Dada emerged amid the brutality of World War I (1914–18)—a conflict that claimed the lives of eight million military personnel and an estimated equal number of civilians. This unprecedented loss of human life was a result of trench warfare and technological advances in weaponry, communications, and transportation systems.
For the disillusioned artists of the Dada movement, the war merely confirmed the degradation of social structures that led to such violence: corrupt and nationalist politics, repressive social values, and unquestioning conformity of culture and thought. From 1916 until the mid-1920s, artists in Zurich, New York, Cologne, Hanover, and Paris declared an all-out assault against not only on conventional definitions of art, but on rational thought itself. “The beginnings of Dada,” poet Tristan Tzara recalled, “were not the beginnings of art, but of disgust.”
Dada’s subversive and revolutionary ideals emerged from the activities of a small group of artists and poets in Zurich, eventually cohering into a set of strategies and philosophies adopted by a loose international network of artists aiming to create new forms of visual art, performance, and poetry as well as alternative visions of the world. The artists affiliated with Dada did not share a common style or approach so much as the wish, as expressed by French artist Jean (Hans) Arp, “to destroy the hoaxes of reason and to discover an unreasoned order.”
The Role of Visual Art in Dada
For Dada artists, the aesthetic of their work was considered secondary to the ideas it conveyed. “For us, art is not an end in itself,” wrote Dada poet Hugo Ball, “but it is an opportunity for the true perception and criticism of the times we live in.” Dadaists both embraced and critiqued modernity, imbuing their works with references to the technologies, newspapers, films, and advertisements that increasingly defined contemporary life.They were also experimental, provocatively re-imagining what art and art making could be. Using unorthodox materials and chance-based procedures, they infused their work with spontaneity and irreverence. Wielding scissors and glue, Dada artists innovated with collage and photomontage. Still others explored games, experimental theater, and performance. A central figure, Marcel Duchamp, declared common, manufactured goods to be “readymade” artworks, radically challenging the notion of a work of art as something beautiful made by a technically skilled artist.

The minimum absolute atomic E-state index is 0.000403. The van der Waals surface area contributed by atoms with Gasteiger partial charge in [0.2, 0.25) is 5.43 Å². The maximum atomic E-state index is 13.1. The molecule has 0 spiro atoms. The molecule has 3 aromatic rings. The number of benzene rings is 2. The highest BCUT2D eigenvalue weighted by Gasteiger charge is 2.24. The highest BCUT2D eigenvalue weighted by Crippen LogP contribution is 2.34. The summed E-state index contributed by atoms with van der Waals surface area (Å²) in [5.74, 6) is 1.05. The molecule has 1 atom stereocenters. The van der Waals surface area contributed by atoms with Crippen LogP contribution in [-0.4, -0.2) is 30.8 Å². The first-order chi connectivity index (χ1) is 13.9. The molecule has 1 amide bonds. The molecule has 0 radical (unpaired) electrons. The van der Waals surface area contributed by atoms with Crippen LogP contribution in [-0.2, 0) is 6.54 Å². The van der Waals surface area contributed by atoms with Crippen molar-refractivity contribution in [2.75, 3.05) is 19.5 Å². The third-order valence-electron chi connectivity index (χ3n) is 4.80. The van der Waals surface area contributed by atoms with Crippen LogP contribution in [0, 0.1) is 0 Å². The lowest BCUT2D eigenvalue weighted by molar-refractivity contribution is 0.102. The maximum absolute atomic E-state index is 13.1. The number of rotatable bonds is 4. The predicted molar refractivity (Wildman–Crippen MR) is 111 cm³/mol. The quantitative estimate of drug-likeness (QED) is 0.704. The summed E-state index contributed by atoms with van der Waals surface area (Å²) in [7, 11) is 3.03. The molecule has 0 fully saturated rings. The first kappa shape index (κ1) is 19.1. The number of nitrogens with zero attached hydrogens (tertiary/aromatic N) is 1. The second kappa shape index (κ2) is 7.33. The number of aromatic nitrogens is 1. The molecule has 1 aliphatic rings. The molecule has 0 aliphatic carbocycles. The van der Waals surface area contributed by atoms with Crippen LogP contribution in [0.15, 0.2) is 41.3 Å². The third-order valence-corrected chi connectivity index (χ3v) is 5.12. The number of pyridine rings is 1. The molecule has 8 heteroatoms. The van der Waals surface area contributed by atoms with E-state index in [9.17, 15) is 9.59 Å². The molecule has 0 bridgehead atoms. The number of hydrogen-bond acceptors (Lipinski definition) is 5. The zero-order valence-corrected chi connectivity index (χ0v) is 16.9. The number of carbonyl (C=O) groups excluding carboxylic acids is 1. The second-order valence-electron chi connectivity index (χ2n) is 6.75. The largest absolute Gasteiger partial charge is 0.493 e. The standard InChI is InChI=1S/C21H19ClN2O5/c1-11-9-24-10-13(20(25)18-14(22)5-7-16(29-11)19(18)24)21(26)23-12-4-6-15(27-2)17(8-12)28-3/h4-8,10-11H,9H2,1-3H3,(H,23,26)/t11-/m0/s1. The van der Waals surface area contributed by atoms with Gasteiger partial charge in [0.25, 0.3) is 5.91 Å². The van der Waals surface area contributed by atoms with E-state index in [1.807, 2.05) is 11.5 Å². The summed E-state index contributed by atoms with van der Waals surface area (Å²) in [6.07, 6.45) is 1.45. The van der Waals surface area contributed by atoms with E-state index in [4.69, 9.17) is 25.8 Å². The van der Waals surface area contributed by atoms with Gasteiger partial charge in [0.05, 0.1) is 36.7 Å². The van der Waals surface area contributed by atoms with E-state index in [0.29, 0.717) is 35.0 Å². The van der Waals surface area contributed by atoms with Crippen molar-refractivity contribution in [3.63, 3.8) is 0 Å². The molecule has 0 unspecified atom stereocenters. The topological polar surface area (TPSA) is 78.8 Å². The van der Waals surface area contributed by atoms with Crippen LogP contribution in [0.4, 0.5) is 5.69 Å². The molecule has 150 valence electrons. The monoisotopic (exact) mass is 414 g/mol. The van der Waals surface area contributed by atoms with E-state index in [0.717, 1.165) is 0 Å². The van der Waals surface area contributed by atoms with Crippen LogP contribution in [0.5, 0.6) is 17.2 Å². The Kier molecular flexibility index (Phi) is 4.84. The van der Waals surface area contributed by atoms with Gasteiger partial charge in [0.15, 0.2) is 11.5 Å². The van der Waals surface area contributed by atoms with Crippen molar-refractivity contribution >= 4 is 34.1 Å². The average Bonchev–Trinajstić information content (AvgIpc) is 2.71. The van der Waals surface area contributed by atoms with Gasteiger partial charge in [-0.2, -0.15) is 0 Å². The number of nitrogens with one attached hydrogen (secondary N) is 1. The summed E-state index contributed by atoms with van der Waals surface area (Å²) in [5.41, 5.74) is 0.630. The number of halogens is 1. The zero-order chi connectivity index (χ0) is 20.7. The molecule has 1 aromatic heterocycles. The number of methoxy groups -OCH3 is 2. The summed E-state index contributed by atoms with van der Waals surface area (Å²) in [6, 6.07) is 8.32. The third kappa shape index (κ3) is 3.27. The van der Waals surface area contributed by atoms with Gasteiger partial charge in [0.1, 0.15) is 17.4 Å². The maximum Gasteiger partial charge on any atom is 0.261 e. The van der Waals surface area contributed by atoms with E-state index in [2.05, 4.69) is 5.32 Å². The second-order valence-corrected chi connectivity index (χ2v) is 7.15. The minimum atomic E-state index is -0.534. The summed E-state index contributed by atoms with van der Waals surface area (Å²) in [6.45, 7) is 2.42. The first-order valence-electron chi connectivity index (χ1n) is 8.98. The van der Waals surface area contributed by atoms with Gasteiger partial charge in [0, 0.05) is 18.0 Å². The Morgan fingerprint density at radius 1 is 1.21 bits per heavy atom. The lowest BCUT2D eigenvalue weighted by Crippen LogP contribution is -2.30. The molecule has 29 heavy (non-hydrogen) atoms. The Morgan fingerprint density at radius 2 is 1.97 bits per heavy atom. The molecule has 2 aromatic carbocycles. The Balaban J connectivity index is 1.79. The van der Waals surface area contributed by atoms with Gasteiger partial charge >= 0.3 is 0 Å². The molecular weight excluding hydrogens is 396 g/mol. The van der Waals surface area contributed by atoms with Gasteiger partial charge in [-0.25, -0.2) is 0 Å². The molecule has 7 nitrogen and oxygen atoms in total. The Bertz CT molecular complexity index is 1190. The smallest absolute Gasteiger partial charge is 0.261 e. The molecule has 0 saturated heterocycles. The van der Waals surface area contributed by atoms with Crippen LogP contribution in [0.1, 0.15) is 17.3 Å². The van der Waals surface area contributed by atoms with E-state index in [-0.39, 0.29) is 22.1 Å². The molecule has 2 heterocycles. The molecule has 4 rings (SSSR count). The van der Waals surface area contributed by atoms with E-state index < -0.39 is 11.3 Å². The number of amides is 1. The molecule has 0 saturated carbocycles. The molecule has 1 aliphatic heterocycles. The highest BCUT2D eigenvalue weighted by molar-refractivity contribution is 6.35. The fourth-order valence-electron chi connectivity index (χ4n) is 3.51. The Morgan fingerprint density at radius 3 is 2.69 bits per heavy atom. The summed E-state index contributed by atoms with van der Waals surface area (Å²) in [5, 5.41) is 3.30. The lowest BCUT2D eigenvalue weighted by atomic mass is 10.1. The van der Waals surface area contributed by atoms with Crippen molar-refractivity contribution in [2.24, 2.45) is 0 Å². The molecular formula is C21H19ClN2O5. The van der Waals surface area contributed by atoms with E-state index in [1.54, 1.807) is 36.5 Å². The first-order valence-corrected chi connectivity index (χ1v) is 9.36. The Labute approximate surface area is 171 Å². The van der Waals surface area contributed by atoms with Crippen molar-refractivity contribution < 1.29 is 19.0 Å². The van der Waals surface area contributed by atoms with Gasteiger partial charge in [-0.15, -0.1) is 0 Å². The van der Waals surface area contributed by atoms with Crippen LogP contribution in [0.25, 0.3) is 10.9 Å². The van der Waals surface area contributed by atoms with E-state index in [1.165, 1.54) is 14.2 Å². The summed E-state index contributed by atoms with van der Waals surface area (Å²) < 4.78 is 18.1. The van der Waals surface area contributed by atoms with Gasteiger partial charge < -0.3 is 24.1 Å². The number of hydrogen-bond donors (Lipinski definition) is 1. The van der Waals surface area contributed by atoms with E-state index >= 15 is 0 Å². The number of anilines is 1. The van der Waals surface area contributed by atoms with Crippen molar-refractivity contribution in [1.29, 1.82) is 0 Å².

What’s in a Name?
Participants claimed various, often humorous definitions of “Dada”—“Dada is irony,” “Dada is anti-art,” “Dada will kick you in the behind”—though the word itself is a nonsense utterance. As the story goes, the name Dada was either chosen at random by stabbing a knife into a dictionary, or consciously selected for a variety of connotations in different languages—French for “hobbyhorse” or Russian for “yes, yes.”
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